As I drew near, the Chief turned and let me follow him into the dark of the warehouse. As soon as I stepped into the darkness, I realized why he'd come out — it was LOUD in there, hammers and pneumatic wrenches filling the echoey space with the sharp sounds of creation. The path to Chief's office took us right by one of the many works-in-progress: a rickety orange scaffold mounted on a series of skateboards. Barnes, Swanson, and Johan were having a hell of a time holding it steady while someone up top — could be Radar, but hard to tell through the welding mask — was attaching a cage made out of rebar. The kind of cage that divers use to go swimming with sharks, but in this case mounted on top of a skateboard-scaffold.

Another typical day. When would this job get interesting?

The Chief slammed his office door and the sounds muffled a bit. Wasted no time with niceties — two envelopes tossed into my hands. I almost dropped them. A little test.

The first envelope was standard, business-sized. Return address: the Department of Determination. Still sealed. I held it up to the light. "Do you know what it says?"

"I trust you. I wanted the feeling to be mutual."

I tore open the envelope and drew out a folded sheet of paper. Form letter. Dear so-and-so, enclosed as requested is a certified copy of your prediction, blah blah blah. I scanned the name and vital stats. Leonard M. Fritz, school bus driver, dog lover, hapkido expert, allergic to roses. Weird. The Department knew everything.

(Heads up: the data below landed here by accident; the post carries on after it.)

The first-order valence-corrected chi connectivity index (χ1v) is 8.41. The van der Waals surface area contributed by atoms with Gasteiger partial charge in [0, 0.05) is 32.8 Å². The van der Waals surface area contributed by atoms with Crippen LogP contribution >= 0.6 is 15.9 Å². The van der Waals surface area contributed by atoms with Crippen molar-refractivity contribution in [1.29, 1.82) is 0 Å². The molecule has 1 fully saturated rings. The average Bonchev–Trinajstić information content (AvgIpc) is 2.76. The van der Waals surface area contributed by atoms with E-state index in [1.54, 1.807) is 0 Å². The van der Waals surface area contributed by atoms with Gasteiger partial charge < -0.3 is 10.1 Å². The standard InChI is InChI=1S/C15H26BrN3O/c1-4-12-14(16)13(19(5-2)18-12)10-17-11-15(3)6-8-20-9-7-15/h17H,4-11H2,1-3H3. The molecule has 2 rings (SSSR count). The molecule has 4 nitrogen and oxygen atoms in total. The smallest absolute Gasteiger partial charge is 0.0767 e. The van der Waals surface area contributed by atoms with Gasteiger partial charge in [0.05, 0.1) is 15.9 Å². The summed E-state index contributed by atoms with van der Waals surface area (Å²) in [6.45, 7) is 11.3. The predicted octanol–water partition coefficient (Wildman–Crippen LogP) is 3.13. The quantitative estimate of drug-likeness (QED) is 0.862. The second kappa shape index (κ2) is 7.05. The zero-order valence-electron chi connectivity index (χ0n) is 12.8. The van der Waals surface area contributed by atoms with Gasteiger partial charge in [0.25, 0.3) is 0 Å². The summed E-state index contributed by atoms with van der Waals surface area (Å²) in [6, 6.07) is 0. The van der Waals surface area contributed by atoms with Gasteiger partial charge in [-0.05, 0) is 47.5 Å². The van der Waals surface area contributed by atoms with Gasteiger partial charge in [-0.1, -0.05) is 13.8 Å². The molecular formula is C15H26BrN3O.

Well, almost. Leonard did something bad. The letter didn't say what, and I didn't need to know. Leonard was going to die. That was my job.

I unfolded the bottom half of the page. Stuck with a dab of rubber cement was the card. Crisp, white, still had that copper smell from the test — or at least I thought I could smell it.


I showed Chief the card and he raised his eyebrows imperceptibly. "Could be easier than some I can remember."

TAMPERING. Could mean any number of things. Food, medicine, brake lines. I tore open the second envelope. Three plastic cards — gift cards. For the black market.

One was to Crimson Wonderland. I hated that place — so kitschy and weird, with klezmer music coming from seemingly everywhere. But if you needed something red, they had it.

The second was to Danny's Every Vehicle Ever. Now THAT'S a place I could get lost in. Danny knew everything about every kind of vehicle. You get him talking about a Triumph motorcycle and the next thing you know he's pulling open crates and yanking off canvas covers and talking about speedboats and hang gliders and I think I even saw a jetpack in there once. Picking up something from Danny would take me the better part of a day — I'd better think that through in advance.